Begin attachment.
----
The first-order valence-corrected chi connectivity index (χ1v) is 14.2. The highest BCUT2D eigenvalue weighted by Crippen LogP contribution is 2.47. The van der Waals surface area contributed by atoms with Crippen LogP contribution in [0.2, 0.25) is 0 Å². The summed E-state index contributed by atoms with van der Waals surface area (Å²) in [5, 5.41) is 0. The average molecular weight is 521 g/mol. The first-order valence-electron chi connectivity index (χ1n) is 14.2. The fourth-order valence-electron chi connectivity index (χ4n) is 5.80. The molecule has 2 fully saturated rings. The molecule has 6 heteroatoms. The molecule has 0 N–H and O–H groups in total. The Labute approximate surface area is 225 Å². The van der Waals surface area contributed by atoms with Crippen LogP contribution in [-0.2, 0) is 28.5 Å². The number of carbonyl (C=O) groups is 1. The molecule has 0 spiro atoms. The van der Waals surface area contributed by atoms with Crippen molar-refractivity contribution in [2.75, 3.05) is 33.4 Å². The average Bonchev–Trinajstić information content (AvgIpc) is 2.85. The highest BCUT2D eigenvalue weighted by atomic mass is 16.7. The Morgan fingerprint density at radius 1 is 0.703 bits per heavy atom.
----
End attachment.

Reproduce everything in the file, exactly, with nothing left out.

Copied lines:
The first-order valence-corrected chi connectivity index (χ1v) is 14.2. The highest BCUT2D eigenvalue weighted by Crippen LogP contribution is 2.47. The van der Waals surface area contributed by atoms with Crippen LogP contribution in [0.2, 0.25) is 0 Å². The summed E-state index contributed by atoms with van der Waals surface area (Å²) in [5, 5.41) is 0. The average molecular weight is 521 g/mol. The first-order valence-electron chi connectivity index (χ1n) is 14.2. The fourth-order valence-electron chi connectivity index (χ4n) is 5.80. The molecule has 2 fully saturated rings. The molecule has 6 heteroatoms. The molecule has 0 N–H and O–H groups in total. The Labute approximate surface area is 225 Å². The van der Waals surface area contributed by atoms with Crippen LogP contribution in [-0.2, 0) is 28.5 Å². The number of carbonyl (C=O) groups is 1. The molecule has 0 spiro atoms. The van der Waals surface area contributed by atoms with Crippen molar-refractivity contribution in [2.75, 3.05) is 33.4 Å². The average Bonchev–Trinajstić information content (AvgIpc) is 2.85. The highest BCUT2D eigenvalue weighted by atomic mass is 16.7. The Morgan fingerprint density at radius 1 is 0.703 bits per heavy atom.